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Pāśa (Sanskrit: पाश, translit. pāśa, lit. "bondage", "fetter") is one of the three main components considered in Shaivism. It is defined as whole of the existence, manifest and unmanifest.[1] According to Shaiva Siddhanta, Pati (the supreme being), Pashu (atmans) and Pasha are eternal, self-consistent, neither distinguishable nor indivisible triad in the nature.[2]


The Shaivite three components are easily understandable as pashu (litt. cow), pasha (litt. rope) and pati (litt. cow-herd). All atmans or pashus are eternally tethered by pasha and they don't know their destination. There comes pati to rear them towards the Moksha. This pati differ from ordinary cowherd as he doesn't obtain any advantages either by growing or shepherding cattle. And pashus cannot realize anything with their limited movement caused by pasha.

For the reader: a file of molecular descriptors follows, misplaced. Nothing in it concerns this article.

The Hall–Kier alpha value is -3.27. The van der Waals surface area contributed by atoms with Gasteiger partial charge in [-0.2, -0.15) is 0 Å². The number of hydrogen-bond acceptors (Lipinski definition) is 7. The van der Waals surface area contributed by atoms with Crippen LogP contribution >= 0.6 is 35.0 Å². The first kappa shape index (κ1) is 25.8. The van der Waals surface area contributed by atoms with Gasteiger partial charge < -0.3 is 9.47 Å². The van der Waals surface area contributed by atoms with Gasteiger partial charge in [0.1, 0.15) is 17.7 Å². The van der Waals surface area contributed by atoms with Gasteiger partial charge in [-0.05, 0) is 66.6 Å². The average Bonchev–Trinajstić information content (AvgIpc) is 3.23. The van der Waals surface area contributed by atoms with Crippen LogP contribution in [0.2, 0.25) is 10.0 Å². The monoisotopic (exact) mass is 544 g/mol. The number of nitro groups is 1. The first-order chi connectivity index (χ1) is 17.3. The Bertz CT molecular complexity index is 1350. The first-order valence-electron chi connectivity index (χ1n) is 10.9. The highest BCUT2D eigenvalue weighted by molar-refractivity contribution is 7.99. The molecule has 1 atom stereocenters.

1. ^ Sivaya Subramuniyaswami, (2002), How to Become a Hindu: A Guide for Seekers and Born Hindus, Motilal Banarsidass Publ., p.392, ISBN 9788120818118
  2. ^ Sujith Ravindran, (2010), MATURE MASCULINITY: Man's Inner Essence, p.35, ISBN 1456317784